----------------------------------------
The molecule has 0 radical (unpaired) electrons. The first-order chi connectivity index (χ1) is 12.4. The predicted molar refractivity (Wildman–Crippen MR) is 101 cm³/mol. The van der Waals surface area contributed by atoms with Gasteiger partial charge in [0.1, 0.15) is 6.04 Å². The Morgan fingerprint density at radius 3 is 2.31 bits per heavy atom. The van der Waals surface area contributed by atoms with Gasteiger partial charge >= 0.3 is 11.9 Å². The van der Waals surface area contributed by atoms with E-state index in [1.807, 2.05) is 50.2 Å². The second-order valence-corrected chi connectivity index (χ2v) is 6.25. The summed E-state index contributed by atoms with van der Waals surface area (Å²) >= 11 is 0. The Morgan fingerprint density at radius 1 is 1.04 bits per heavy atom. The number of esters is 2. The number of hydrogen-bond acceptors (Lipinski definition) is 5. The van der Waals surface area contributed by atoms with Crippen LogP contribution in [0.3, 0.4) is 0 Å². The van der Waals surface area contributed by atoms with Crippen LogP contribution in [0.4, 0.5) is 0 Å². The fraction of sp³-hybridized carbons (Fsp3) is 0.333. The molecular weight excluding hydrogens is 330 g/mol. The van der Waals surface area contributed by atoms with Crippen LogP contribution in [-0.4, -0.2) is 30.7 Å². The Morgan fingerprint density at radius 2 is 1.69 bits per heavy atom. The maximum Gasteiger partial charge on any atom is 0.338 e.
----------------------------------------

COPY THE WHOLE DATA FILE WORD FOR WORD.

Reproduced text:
The molecule has 0 radical (unpaired) electrons. The first-order chi connectivity index (χ1) is 12.4. The predicted molar refractivity (Wildman–Crippen MR) is 101 cm³/mol. The van der Waals surface area contributed by atoms with Gasteiger partial charge in [0.1, 0.15) is 6.04 Å². The Morgan fingerprint density at radius 3 is 2.31 bits per heavy atom. The van der Waals surface area contributed by atoms with Gasteiger partial charge >= 0.3 is 11.9 Å². The van der Waals surface area contributed by atoms with E-state index in [1.807, 2.05) is 50.2 Å². The second-order valence-corrected chi connectivity index (χ2v) is 6.25. The summed E-state index contributed by atoms with van der Waals surface area (Å²) >= 11 is 0. The Morgan fingerprint density at radius 1 is 1.04 bits per heavy atom. The number of esters is 2. The number of hydrogen-bond acceptors (Lipinski definition) is 5. The van der Waals surface area contributed by atoms with Crippen LogP contribution in [0.3, 0.4) is 0 Å². The van der Waals surface area contributed by atoms with Crippen LogP contribution in [0.4, 0.5) is 0 Å². The fraction of sp³-hybridized carbons (Fsp3) is 0.333. The molecular weight excluding hydrogens is 330 g/mol. The van der Waals surface area contributed by atoms with Crippen LogP contribution in [-0.4, -0.2) is 30.7 Å². The Morgan fingerprint density at radius 2 is 1.69 bits per heavy atom. The maximum Gasteiger partial charge on any atom is 0.338 e.